Now he is described as the “seventh from Adam.” I wonder if that does not mean that Jude regards Enoch as having a kind of special status. If you will look at Genesis chapter 5 you will find he is the seventh in the genealogy that is set forth there. And so Jude, knowing that from the canonical book Genesis, speaks of Enoch as being from the seventh generation from Adam. And he prophesied. He has special status. Why does he have special status? Well I don’t think that Jude made too much over this, but the number seven itself in the Bible often has significance as representing that which is perfect or complete, but the special sense of it probably is that Enoch is the man whom Scripture describes as one who walked with God. Now an individual who walked with God like Noah and like Enoch, these are individuals to whom we pay a special attention, do we not? If we know a Christian man who walks with God in the way in which Christian men may walk with God today, and then we pay them particular attention, give them the kind of regard that they should have.
Now Enoch, “the seventh from Adam,” is the one who walked with God, special status. And so, Jude takes the prophecy from that book that Enoch is supposed to have uttered and applies it to the apostates. So, and he’s going to come, he says incidentally, “with myriads of holy ones.” I should make one other point. This is so interesting. The text of Enoch says that God shall come “with ten thousands of His saints.” Jude cites it as, “The Lord came with thousands of His saints,” and it’s evident that he regards the Lord as a reference to Jesus Christ. On what grounds can you do that? Characteristic of Christian is to use the term God for the first person of the Trinity and then speak of our Lord as the second person of the Trinity, reserving God for first person, but not generally speaking of God for the second and third persons of the Trinity. That’s false. The biblical doctrine of the Trinity is that there is one God who subsists in three persons, God the Father, God the Son, God the Spirit. The term God is not the personal name. It’s the name that has to do primarily with the essence of deity. So God is a term that may be first, second or third person. You know all of this, but I say it again because it’s important to understand how Jude and the apostles read the Old Testament.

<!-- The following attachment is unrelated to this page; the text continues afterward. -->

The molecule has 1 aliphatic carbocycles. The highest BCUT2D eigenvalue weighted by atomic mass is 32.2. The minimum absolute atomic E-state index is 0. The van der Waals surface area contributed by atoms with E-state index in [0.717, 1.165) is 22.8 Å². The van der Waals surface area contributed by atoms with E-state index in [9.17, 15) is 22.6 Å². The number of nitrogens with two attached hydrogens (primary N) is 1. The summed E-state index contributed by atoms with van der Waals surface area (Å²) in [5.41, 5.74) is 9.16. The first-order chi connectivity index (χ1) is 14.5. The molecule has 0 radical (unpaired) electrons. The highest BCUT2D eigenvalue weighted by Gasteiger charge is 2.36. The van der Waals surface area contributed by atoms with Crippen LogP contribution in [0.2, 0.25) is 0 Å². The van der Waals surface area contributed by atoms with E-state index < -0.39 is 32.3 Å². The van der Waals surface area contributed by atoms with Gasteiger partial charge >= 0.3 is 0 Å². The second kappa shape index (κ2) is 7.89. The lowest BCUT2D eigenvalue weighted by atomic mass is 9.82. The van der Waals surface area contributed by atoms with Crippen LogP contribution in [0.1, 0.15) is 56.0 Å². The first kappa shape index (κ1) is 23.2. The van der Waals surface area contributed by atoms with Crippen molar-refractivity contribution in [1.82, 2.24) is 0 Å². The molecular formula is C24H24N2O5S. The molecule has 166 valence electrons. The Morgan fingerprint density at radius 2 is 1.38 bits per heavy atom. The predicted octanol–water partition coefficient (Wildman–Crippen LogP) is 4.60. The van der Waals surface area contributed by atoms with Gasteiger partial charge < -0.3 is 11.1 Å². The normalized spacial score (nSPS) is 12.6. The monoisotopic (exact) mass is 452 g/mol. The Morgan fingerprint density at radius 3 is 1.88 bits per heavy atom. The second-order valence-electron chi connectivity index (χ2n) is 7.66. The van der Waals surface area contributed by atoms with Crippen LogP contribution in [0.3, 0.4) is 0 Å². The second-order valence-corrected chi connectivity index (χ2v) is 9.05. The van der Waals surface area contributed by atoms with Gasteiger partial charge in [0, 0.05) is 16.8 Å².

Now why did Jude say, “The Lord shall come with many thousands of His holy ones?” Well for this simple reason, he knew that there was a prophecy of the Second Advent. Now he knew, of course, that God the Father does not have a body. The Holy Spirit does not have a body. God the Spirit does not have a body. The one member of the divine Trinity who possesses a body is the second person. And so if he is coming and the Scriptures speak of him as coming and appearing, it must be the second person. The prophecies of the Old Testament that have to do with the appearance of God among men are therefore prophecies that have to do with the second person.
Now, I don’t have time to talk about this in detail, but let me assure you that it is not simply Jude who does this. It is the writer of the Epistle to the Hebrews. It is the Apostle John. There are others in the New Testament who take passages in the Old Testament which refer to God, but because of the activity described of God it’s an activity of appearing, the New Testament writers rightly identify that person and do not hesitate to refer to that person as the Lord, even Jesus Christ. So when he says, “The Lord shall come with many thousands of His holy ones,” he’s talking about the Lord Jesus, and he says he’s going to come with “His holy ones,” “His saints.”
Now the term in the context, and the term here, refers to the angelic beings who shall come with the Lord, later on the Book of Revelations spells that out too. “Saints,” of course, is a term that is used not simply of the angels, but I want to say hallelujah, but it’s used of me too. Did you know that? Every believer in Christ is a saint. Now a “saint” is not a perfect person, just ask his wife or the husband of the wife. But a “saint” is one set apart by divine grace through faith for the service of the Lord God. Ambrose Bierce, the American short story writer and journalist, once said about the churches that tend to canonize saints that a saint is “a dead sinner revised and edited.” [Laughter] that’s a great definition, a great “sinner revised and edited.” Well the saints here are the angels. You may be called a saint, and there’s a whole lot of revision and editing that ought to be done in your life, and it will be done finally and perfectly at the coming of our Lord or when you enter his presence. So Jude says that the apostates should bear in mind the fact that the Lord is coming again.
Now he talks of our Lord coming as a kind of divine warrior. And he will come. But then he speaks in verse 15 and verse 16 of the kind of condemnation that they may expect. So the man who walked with God is at war with apostate sins, and he doesn’t hesitate to talk about the apostates. In our day, you know, it’s regarded as really, not really goshe [ph 38:46], to say bad things about heretics. You try to keep from saying anything good about them, but you don’t speak out negatively against their bad things and because we just live in too nice an age to call people what they really deserve to be called. Jude was not that kind of person.